Yet somehow – I have been stopped in the street several times and prayed for. By Christians. Now a short disclaimer: this is not a rag on Christians. I have nothing against religion of any kind. I think religion can be, and usually is, beautiful. I realize these people are in the extreme minority of nutters and also just happen to be Christian. Let us continue.
I’ll tell you about the top two
A pair of people wanted to heal me with the love of Jesus, and film it for Youtube. They were clearly running a business and profiting off people’s faith. Whether or not they even had faith themselves is questionable to me, because I don’t know any religion that tells you to make money off others' misfortune. They simply saw me on my crutches, asked me if I was in pain, and tried to convince me they could cure it. Now I don’t know about you, but a couple of Jesus’ servants with a camera and the will to make money from Youtube versus a spinal disc tear and nerve compression in the body of someone with Ehlers-Danlos Syndrome are a pretty uneven match. I had my doubts. I politely declined their offer.
The second was a woefully misguided young woman who seemed to have learned her full vocabulary from the Holy Bible. Even after ‘asking permission’ and NOT receiving it, she went on to say that Jesus loves me, and Jesus loves even those who are maimed and not whole, and a better life is coming for me after this one. This was potentially very upsetting. She essentially told me my disability rendered me “maimed”. And reading between the lines, that I would be better off dead. That was my interpretation, given I am not religious and have no context as to where that quote came from. It is rude beyond measure to say something like that to someone in the street who has just said they do not need praying for. Who is not familiar with the origin of the words. It may have had some context and deeper meaning to her, however to someone like me it just sounds like one big slap in the face.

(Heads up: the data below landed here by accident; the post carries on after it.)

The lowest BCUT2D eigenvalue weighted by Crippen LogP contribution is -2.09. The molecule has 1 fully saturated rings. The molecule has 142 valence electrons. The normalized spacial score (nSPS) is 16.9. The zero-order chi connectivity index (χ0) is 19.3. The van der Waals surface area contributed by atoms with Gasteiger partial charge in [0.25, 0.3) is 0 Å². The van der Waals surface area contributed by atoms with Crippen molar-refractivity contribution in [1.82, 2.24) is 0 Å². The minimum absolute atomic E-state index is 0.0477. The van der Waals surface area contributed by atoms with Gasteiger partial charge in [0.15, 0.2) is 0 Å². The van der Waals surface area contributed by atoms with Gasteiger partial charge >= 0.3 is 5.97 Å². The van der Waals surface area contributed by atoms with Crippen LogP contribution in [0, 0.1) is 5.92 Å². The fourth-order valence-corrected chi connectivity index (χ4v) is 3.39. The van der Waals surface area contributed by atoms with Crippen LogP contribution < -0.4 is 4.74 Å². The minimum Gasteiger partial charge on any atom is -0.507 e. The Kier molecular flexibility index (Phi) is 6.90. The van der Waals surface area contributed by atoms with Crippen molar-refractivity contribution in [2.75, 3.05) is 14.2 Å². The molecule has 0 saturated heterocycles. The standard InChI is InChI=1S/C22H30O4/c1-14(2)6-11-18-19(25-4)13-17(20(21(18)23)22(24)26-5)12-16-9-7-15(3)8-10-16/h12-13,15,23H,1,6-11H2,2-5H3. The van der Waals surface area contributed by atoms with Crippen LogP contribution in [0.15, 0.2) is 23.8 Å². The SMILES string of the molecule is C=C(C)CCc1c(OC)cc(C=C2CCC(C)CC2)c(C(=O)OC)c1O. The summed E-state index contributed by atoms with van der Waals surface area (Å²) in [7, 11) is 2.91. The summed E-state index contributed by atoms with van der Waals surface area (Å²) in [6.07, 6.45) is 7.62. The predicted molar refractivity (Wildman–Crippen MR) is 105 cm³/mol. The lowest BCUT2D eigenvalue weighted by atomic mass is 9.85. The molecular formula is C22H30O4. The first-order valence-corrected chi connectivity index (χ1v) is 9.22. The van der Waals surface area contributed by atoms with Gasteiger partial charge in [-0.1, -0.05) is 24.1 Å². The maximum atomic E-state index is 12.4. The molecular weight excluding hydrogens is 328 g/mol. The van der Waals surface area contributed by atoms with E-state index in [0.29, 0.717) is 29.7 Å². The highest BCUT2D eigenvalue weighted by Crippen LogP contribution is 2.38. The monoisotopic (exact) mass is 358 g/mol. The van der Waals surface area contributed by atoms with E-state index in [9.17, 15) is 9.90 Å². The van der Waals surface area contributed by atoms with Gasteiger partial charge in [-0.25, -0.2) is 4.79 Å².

The surprising thing was – I found after both of these instances – I just laughed. I mean, I could’ve been mightily upset at having such aspersions cast against me. Someone had attempted to make me the victim of a money-making scam. I had been told my life was essentially worthless because my being maimed. Talk about Ablest. But I had that quote swimming somewhere at the back of my mind. “Suffering is optional”. I chose not to suffer. I chose to recognize that I had accidentally crossed the path of these misguided individuals, and that my crutches made my disability more visible, so this was bound to happen. And that was OK. It wasn’t “unfair” or “traumatizing”. It was just a couple of weird encounters.
Now – I know it’s not realistic to be able to “choose” not to suffer every time bullshit comes your way. Heck – when I’m lying in bed at 1am and the pain killers haven’t worked and I’ve got the migraine from hell – yeah – I’m suffering. And that’s OK. All I want you to take away from this is that the more times you can choose not to suffer, the more you rise above that bullshit. The more weight will lift off your shoulders. The easier this whole shitstorm will be to cope with.